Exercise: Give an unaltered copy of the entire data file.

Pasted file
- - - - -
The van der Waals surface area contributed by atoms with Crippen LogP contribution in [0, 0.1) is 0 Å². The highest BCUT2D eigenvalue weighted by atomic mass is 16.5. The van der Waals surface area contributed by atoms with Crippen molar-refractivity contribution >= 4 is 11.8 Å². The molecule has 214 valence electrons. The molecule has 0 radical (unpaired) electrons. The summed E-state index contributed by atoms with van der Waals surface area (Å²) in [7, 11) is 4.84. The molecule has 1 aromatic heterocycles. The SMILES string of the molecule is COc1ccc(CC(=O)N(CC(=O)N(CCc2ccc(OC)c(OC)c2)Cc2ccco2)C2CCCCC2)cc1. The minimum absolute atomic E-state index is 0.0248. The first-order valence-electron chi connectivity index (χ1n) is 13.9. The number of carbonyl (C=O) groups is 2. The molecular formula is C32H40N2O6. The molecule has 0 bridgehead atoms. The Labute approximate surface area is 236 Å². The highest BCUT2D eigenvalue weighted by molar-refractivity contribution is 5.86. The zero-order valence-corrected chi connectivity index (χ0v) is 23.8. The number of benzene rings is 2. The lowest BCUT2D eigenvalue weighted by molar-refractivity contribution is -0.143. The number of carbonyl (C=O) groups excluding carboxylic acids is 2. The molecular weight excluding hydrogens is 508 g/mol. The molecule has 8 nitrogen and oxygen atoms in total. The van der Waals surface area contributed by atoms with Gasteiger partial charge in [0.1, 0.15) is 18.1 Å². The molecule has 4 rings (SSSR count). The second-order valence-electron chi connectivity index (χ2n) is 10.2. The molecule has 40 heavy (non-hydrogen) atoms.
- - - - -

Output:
The van der Waals surface area contributed by atoms with Crippen LogP contribution in [0, 0.1) is 0 Å². The highest BCUT2D eigenvalue weighted by atomic mass is 16.5. The van der Waals surface area contributed by atoms with Crippen molar-refractivity contribution >= 4 is 11.8 Å². The molecule has 214 valence electrons. The molecule has 0 radical (unpaired) electrons. The summed E-state index contributed by atoms with van der Waals surface area (Å²) in [7, 11) is 4.84. The molecule has 1 aromatic heterocycles. The SMILES string of the molecule is COc1ccc(CC(=O)N(CC(=O)N(CCc2ccc(OC)c(OC)c2)Cc2ccco2)C2CCCCC2)cc1. The minimum absolute atomic E-state index is 0.0248. The first-order valence-electron chi connectivity index (χ1n) is 13.9. The number of carbonyl (C=O) groups is 2. The molecular formula is C32H40N2O6. The molecule has 0 bridgehead atoms. The Labute approximate surface area is 236 Å². The highest BCUT2D eigenvalue weighted by molar-refractivity contribution is 5.86. The zero-order valence-corrected chi connectivity index (χ0v) is 23.8. The number of benzene rings is 2. The lowest BCUT2D eigenvalue weighted by molar-refractivity contribution is -0.143. The number of carbonyl (C=O) groups excluding carboxylic acids is 2. The molecular weight excluding hydrogens is 508 g/mol. The molecule has 8 nitrogen and oxygen atoms in total. The van der Waals surface area contributed by atoms with Gasteiger partial charge in [0.1, 0.15) is 18.1 Å². The molecule has 4 rings (SSSR count). The second-order valence-electron chi connectivity index (χ2n) is 10.2. The molecule has 40 heavy (non-hydrogen) atoms.